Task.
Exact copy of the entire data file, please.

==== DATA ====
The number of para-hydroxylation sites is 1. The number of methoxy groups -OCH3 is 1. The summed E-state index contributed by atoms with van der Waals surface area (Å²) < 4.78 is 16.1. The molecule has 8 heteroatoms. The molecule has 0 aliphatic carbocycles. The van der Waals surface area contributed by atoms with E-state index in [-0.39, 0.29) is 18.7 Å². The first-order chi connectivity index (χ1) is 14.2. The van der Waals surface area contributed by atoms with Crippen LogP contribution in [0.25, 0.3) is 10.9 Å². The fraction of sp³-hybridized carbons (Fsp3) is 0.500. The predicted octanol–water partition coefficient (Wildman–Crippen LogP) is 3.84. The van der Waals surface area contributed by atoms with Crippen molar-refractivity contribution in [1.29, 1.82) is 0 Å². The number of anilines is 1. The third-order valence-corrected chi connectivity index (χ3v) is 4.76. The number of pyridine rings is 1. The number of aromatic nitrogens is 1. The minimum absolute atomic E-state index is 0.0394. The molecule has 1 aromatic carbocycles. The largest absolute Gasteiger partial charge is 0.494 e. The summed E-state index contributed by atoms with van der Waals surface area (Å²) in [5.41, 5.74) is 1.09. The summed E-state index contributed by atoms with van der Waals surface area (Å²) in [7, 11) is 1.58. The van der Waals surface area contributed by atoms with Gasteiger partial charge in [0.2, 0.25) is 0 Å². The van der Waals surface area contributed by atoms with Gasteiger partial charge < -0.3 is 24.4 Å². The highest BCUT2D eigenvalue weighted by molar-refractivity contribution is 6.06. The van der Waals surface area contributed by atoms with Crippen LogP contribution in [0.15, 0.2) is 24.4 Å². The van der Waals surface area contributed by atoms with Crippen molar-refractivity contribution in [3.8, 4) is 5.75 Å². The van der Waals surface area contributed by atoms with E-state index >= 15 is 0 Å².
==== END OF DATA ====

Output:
The number of para-hydroxylation sites is 1. The number of methoxy groups -OCH3 is 1. The summed E-state index contributed by atoms with van der Waals surface area (Å²) < 4.78 is 16.1. The molecule has 8 heteroatoms. The molecule has 0 aliphatic carbocycles. The van der Waals surface area contributed by atoms with E-state index in [-0.39, 0.29) is 18.7 Å². The first-order chi connectivity index (χ1) is 14.2. The van der Waals surface area contributed by atoms with Crippen LogP contribution in [0.25, 0.3) is 10.9 Å². The fraction of sp³-hybridized carbons (Fsp3) is 0.500. The predicted octanol–water partition coefficient (Wildman–Crippen LogP) is 3.84. The van der Waals surface area contributed by atoms with Crippen molar-refractivity contribution in [1.29, 1.82) is 0 Å². The number of anilines is 1. The third-order valence-corrected chi connectivity index (χ3v) is 4.76. The number of pyridine rings is 1. The number of aromatic nitrogens is 1. The minimum absolute atomic E-state index is 0.0394. The molecule has 1 aromatic carbocycles. The largest absolute Gasteiger partial charge is 0.494 e. The summed E-state index contributed by atoms with van der Waals surface area (Å²) in [5.41, 5.74) is 1.09. The summed E-state index contributed by atoms with van der Waals surface area (Å²) in [7, 11) is 1.58. The van der Waals surface area contributed by atoms with Gasteiger partial charge in [0.2, 0.25) is 0 Å². The van der Waals surface area contributed by atoms with Gasteiger partial charge < -0.3 is 24.4 Å². The highest BCUT2D eigenvalue weighted by molar-refractivity contribution is 6.06. The van der Waals surface area contributed by atoms with Crippen LogP contribution in [0.15, 0.2) is 24.4 Å². The van der Waals surface area contributed by atoms with Crippen molar-refractivity contribution in [3.8, 4) is 5.75 Å². The van der Waals surface area contributed by atoms with E-state index >= 15 is 0 Å².